We describe a Herschel Space Observatory 194-671 micron spectroscopic survey of a sample of 121 local luminous infrared galaxies and report the fluxes of the CO $J$ to $J$-1 rotational transitions for $4 \leqslant J \leqslant 13$, the [NII] 205 um line, the [CI] lines at 609 and 370 um, as well as additional and usually fainter lines. The CO spectral line energy distributions (SLEDs) presented here are consistent with our earlier work, which was based on a smaller sample, that calls for two distinct molecular gas components in general: (i) a cold component, which emits CO lines primarily at $J \lesssim 4$ and likely represents the same gas phase traced by CO (1-0), and (ii) a warm component, which dominates over the mid-$J$ regime ($4 < J < 10$) and is intimately related to current star formation. We present evidence that the CO line emission associated with an active galactic nucleus is significant only at $J > 10$. The flux ratios of the two [CI] lines imply modest excitation temperatures of 15 to 30 K; the [CI] 370 um line scales more linearly in flux with CO (4-3) than with CO (7-6). These findings suggest that the [CI] emission is predominately associated with the gas component defined in (i) above. Our analysis of the stacked spectra in different far-infrared (FIR) color bins reveals an evolution of the SLED of the rotational transitions of water vapor as a function of the FIR color in a direction consistent with infrared photon pumping.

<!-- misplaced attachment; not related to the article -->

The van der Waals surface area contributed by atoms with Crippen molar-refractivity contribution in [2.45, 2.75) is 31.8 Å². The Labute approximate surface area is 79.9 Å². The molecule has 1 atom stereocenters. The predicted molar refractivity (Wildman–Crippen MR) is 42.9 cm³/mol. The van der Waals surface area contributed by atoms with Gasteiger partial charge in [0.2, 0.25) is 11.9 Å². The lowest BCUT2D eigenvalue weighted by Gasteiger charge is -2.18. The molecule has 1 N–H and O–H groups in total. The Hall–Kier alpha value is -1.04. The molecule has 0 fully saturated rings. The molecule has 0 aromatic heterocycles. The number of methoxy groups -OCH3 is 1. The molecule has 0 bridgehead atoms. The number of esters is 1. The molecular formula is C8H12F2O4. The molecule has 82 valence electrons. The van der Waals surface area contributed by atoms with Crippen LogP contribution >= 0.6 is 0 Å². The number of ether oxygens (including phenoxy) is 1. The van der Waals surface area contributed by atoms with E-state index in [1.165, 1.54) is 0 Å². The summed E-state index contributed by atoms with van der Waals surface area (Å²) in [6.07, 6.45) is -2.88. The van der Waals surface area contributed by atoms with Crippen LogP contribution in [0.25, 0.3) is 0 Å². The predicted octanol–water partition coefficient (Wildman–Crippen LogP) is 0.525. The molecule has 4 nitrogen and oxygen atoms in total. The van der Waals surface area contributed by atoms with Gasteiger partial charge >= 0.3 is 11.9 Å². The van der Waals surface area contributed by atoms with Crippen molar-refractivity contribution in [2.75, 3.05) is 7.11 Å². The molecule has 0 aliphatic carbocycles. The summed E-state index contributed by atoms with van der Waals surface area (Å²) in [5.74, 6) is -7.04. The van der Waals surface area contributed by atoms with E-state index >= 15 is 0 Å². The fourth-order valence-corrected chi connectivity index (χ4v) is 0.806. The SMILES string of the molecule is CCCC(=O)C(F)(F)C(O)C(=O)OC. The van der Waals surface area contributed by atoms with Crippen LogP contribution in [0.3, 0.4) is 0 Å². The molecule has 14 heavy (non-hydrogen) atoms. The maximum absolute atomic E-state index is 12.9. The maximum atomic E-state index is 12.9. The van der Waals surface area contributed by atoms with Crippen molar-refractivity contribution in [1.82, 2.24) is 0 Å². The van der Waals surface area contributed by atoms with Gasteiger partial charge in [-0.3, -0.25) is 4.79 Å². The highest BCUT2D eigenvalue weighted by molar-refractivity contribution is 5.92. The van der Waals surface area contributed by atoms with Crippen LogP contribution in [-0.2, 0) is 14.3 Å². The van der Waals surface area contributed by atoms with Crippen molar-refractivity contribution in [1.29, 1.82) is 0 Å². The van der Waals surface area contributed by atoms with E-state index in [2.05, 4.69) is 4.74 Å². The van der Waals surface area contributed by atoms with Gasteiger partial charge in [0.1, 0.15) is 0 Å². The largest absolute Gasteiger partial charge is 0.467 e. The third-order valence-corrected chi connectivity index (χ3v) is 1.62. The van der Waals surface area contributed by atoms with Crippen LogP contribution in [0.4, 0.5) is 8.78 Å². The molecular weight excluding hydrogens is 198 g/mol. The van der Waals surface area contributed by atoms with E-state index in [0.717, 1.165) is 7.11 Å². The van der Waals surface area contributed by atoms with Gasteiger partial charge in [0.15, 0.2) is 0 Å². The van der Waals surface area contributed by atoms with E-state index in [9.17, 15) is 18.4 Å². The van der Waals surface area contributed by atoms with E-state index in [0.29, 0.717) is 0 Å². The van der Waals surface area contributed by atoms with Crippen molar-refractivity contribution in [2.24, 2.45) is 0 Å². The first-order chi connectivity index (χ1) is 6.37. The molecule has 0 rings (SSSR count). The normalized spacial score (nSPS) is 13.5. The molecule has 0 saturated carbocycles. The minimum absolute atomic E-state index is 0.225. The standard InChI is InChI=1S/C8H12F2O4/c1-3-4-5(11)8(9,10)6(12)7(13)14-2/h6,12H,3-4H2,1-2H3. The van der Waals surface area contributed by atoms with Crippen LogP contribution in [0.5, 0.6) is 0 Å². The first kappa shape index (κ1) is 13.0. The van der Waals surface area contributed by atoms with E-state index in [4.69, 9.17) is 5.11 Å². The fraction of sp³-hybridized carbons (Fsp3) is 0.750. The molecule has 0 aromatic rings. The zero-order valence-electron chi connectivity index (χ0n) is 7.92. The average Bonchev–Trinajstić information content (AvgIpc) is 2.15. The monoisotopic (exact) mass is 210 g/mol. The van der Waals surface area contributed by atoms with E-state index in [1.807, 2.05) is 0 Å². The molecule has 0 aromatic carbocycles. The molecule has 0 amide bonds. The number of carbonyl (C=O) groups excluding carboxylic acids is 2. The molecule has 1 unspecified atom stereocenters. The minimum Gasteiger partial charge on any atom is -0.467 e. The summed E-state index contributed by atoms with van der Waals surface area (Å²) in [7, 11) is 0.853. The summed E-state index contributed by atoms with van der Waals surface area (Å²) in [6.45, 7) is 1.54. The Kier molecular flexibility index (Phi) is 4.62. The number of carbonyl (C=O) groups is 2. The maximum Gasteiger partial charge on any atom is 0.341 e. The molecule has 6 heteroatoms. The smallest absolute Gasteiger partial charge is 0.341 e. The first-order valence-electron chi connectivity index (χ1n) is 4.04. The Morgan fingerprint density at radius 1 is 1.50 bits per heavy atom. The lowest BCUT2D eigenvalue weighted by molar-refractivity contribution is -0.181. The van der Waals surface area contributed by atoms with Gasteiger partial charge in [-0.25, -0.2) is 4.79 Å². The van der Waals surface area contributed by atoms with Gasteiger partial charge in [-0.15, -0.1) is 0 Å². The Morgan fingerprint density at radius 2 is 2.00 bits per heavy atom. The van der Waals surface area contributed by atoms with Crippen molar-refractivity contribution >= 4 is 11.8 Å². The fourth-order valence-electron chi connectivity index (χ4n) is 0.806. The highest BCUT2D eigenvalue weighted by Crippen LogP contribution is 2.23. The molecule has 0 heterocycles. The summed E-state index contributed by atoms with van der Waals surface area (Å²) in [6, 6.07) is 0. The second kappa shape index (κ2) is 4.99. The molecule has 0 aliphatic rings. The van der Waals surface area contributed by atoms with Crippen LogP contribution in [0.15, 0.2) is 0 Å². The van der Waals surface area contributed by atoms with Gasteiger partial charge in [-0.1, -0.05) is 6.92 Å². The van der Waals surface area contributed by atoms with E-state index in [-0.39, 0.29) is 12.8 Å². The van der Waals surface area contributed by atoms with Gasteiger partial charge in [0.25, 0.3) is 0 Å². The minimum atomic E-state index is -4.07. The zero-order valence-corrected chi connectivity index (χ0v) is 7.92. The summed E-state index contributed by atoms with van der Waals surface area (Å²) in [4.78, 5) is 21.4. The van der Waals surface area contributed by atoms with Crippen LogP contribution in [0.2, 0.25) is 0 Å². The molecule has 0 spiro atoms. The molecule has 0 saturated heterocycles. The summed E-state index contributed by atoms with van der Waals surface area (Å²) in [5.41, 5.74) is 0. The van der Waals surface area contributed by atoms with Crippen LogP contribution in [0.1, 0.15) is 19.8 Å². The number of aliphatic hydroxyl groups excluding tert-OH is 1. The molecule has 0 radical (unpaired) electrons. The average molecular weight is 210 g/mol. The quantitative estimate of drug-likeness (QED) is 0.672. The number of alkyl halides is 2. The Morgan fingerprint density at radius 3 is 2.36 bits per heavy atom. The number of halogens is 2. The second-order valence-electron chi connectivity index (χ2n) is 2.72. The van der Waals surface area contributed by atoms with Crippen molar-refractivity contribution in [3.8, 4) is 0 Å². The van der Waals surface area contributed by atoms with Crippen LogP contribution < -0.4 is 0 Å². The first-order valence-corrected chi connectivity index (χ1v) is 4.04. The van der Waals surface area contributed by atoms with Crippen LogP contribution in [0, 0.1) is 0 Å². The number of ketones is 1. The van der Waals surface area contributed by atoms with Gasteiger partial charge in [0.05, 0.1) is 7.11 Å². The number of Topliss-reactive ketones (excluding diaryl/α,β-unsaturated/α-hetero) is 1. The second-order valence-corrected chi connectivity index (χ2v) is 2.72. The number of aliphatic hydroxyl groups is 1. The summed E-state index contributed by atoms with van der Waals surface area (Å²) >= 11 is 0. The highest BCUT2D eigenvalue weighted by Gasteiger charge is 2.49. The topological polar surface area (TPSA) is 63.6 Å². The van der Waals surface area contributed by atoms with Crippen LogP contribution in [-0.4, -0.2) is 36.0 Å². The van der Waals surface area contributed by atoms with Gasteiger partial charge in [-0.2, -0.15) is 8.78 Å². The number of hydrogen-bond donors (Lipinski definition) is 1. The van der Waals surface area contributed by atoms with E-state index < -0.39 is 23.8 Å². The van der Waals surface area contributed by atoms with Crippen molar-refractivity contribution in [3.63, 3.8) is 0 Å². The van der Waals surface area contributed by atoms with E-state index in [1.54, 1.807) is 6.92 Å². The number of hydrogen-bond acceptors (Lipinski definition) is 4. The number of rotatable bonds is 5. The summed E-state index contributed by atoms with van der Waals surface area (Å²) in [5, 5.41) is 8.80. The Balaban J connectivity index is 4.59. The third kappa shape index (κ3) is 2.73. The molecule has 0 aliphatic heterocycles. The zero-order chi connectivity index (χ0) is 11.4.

N. Lu, Y. Zhao, T. Diaz-Santos, et. al.
Thu, 2 Mar 17
Comments: 244 pages, 23 figures, 7 tables, accepted for publication in the Astrophysical Journal Supplement Series